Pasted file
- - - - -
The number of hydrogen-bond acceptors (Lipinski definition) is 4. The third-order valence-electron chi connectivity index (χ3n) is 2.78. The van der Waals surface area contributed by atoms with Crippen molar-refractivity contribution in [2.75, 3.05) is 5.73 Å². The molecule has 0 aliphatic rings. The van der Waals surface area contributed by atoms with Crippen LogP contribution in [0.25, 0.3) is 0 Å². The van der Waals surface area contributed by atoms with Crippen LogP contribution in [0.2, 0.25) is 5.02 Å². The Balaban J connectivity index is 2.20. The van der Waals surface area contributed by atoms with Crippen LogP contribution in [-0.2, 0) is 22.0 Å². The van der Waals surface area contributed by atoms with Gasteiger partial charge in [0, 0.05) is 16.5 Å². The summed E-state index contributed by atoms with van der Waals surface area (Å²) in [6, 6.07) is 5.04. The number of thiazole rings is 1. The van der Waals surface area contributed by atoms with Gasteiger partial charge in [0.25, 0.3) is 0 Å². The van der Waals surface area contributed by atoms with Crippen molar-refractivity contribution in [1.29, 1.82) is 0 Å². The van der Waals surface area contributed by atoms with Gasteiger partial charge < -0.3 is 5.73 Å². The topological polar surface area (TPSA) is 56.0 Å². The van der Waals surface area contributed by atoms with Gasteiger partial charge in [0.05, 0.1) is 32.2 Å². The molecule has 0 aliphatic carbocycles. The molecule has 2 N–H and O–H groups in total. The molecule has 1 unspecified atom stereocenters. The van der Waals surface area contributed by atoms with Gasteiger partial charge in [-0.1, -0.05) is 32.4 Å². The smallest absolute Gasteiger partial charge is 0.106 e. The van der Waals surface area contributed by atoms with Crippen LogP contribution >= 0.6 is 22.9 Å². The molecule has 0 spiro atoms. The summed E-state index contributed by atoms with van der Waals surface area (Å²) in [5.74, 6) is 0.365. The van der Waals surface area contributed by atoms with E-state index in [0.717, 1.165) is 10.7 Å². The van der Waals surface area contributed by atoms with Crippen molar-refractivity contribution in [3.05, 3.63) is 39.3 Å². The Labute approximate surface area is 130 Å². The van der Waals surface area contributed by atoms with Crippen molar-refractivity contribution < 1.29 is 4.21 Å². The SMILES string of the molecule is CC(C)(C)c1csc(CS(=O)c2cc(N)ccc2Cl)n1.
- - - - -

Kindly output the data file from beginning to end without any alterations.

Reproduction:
The number of hydrogen-bond acceptors (Lipinski definition) is 4. The third-order valence-electron chi connectivity index (χ3n) is 2.78. The van der Waals surface area contributed by atoms with Crippen molar-refractivity contribution in [2.75, 3.05) is 5.73 Å². The molecule has 0 aliphatic rings. The van der Waals surface area contributed by atoms with Crippen LogP contribution in [0.25, 0.3) is 0 Å². The van der Waals surface area contributed by atoms with Crippen LogP contribution in [0.2, 0.25) is 5.02 Å². The Balaban J connectivity index is 2.20. The van der Waals surface area contributed by atoms with Crippen LogP contribution in [-0.2, 0) is 22.0 Å². The van der Waals surface area contributed by atoms with Gasteiger partial charge in [0, 0.05) is 16.5 Å². The summed E-state index contributed by atoms with van der Waals surface area (Å²) in [6, 6.07) is 5.04. The number of thiazole rings is 1. The van der Waals surface area contributed by atoms with Gasteiger partial charge in [0.25, 0.3) is 0 Å². The van der Waals surface area contributed by atoms with Crippen molar-refractivity contribution in [1.29, 1.82) is 0 Å². The van der Waals surface area contributed by atoms with Gasteiger partial charge < -0.3 is 5.73 Å². The topological polar surface area (TPSA) is 56.0 Å². The van der Waals surface area contributed by atoms with Gasteiger partial charge in [0.05, 0.1) is 32.2 Å². The molecule has 0 aliphatic carbocycles. The molecule has 2 N–H and O–H groups in total. The molecule has 1 unspecified atom stereocenters. The van der Waals surface area contributed by atoms with Gasteiger partial charge in [-0.1, -0.05) is 32.4 Å². The smallest absolute Gasteiger partial charge is 0.106 e. The van der Waals surface area contributed by atoms with Crippen LogP contribution >= 0.6 is 22.9 Å². The molecule has 0 spiro atoms. The summed E-state index contributed by atoms with van der Waals surface area (Å²) in [5.74, 6) is 0.365. The van der Waals surface area contributed by atoms with E-state index in [0.717, 1.165) is 10.7 Å². The van der Waals surface area contributed by atoms with Crippen molar-refractivity contribution in [3.05, 3.63) is 39.3 Å². The Labute approximate surface area is 130 Å². The van der Waals surface area contributed by atoms with Crippen molar-refractivity contribution < 1.29 is 4.21 Å². The SMILES string of the molecule is CC(C)(C)c1csc(CS(=O)c2cc(N)ccc2Cl)n1.